17th Sunday after Pentecost, year B, 2015 (preached 9/20/15)
first reading: Jeremiah 11:18-20
second reading: James 3:13-4:3, 7-8a
gospel reading: Mark 9:30-37
When I was growing up I often heard the phrase, “Children are to be seen and not heard.” Usually this was said to me because I had appeared to someone to overstep my bounds.
I always hated that phrase. As a child I felt like it shushed me – shut me out of the conversation. As an adult I know phrases like that are all about de-valuing. As a child, my opinion didn’t count.
I know the adults around me loved me, and they didn’t consciously mean me harm, but they counted my thoughts and words as UNWORTHY.
But at least my presence was acknowledged and valued. In the ancient world in which Jesus walked and preached, children were NOTHING. Forget about “seen and not heard,” they weren’t even supposed to be “seen.” Children had no status, and were viewed as little more than property.
Now, even since my childhood, the place of children in our society is much greater. One could argue that we’ve become “child-centric.” It seems for parents now, that the world revolves around our children. Our lives are planned around their activities and needs.
Sometimes, I must say, their desires supercede our values. Worship and faith community life take a back seat too often to sports or clubs. Or when our need to have our kids think we’re cool us takes precedence over common sense – like parents who allow their kids to have alcohol at a party at their house.
So in our child-centric culture, Jesus’ act in our gospel reading today can lose its punch.
Remember the status of children in the world in which he lived. Nobodies. Nothings.
He uses a child to illustrate his point – that the one who wants to be first must be last – must be a SERVANT (the Greek equivalent of a waiter).
The disciples were oblivious to almost everything that Jesus was trying to them. He was preaching about suffering. They were arguing about who was the greatest. Jesus, as with everything else he said and did TURNED THINGS UPSIDE DOWN.
“You want to be great? Then be last. Do you need a visual for what that looks like? Take this worthless child, and welcome him or her IN MY NAME.”
If we look at this reading too quickly we think it’s just a quaint picture of Jesus telling the disciples that children are important. We need to get back to the SHOCK the disciples must have felt at that moment.
They still wouldn’t get it, not until after the resurrection. After all, don’t we say, “hindsight is 20/20.” But we, brothers and sisters, have the advantage that they didn’t. We can ONLY read this knowing what came after.
So Jesus tells us to welcome the worthless, the nobodies, the powerless. Ok, so he doesn’t directly command us to do so, but he baits us.
“Whoever welcomes such a person in my name welcomes ME – and whoever welcomes me… welcomes the one who sent me.”
When we welcome the worthless, we welcome Jesus, and when we welcome Jesus we welcome God who sent Jesus into the world for you and me.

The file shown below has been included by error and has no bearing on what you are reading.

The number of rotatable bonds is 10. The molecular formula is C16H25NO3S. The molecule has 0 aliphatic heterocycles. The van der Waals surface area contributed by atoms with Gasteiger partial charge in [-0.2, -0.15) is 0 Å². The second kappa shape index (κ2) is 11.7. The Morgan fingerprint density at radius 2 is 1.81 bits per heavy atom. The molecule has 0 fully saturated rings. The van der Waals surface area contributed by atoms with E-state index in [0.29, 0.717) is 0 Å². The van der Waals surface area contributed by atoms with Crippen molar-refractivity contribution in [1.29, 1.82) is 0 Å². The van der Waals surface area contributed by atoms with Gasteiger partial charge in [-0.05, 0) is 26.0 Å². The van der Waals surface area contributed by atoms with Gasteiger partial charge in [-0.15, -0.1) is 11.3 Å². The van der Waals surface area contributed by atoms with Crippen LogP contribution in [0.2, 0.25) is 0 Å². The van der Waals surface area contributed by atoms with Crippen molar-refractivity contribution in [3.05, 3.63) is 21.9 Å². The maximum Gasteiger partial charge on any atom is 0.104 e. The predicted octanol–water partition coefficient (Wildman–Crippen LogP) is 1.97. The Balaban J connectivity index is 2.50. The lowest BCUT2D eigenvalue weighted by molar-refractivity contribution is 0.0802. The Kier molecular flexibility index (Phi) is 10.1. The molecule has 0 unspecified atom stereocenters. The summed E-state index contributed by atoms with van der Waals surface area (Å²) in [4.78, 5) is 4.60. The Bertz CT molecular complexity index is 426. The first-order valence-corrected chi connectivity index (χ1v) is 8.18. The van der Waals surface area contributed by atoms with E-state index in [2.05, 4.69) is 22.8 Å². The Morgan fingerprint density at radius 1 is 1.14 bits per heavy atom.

Who among us doesn’t want to welcome Jesus? Who doesn’t want to welcome God?
Well, since we’re gathered HERE, in this place this morning, my guess is that most of us DO want to welcome Jesus and God – into our community, and into our hearts.
So what does that look like? What does Jesus putting a child in his arms THEN, look like for us NOW?
I’ll talk about who the “children” are, but first I want us to focus on ourselves as welcomers – and then bring it back to the children.
Number one, ego has no place among us. Let there be no arguments among believers about who is the greatest. There is only ONE greatest, and he washed his friends’ ugly dirty feet on Maundy Thursday, and died on a cross as a despised criminal on Good Friday.
Two, Judgment also has no place among us. If we want to welcome Jesus among us we welcome ALL those who society as deemed unworthy – the nobodies, the worthless. If we want to welcome Jesus among us, we welcome those who WE also have deemed unworthy – because for as much as I might say judgment has no place, we still do it, me included.
It’s sin – this compulsion we have to look down on others, to rate ourselves as better than some. We’re bound to it. We can only confess it, and cling to Jesus’ grace for us, unworthy as WE are.
Because, in the end, that is OUR relationship with Jesus. In the end, WE are that child Jesus took in his arms. WE are the nobodies, the unworthy, the worthless. In bondage to sin, unable to free ourselves.
None of us like to think of ourselves in that way, but there it is. Between what we have done, and what we have left undone, we’ve got nothing to bring to God. We’ve got NO case for deserving GOD’S welcome to US. We’re guilty. We may not look like it. Our worthlessness may be hidden by nice clothes or a fancy car. But we can’t hide it from God.
It’s a radical, shocking thing this love of God.
We have received tremendous immeasurable grace from Jesus – grace that takes us from hell to heaven, grace that welcomes us and gives us the courage AND humility to welcome others.
This is the life Jesus has given us. His love breaks down every wall our sin puts up. His love calls us to love others, and welcome them into this wonderful broken community of grace.
We welcome because Jesus welcomes us. We welcome, knowing that as we do, we welcome God. And it starts and ends with God’s shocking grace.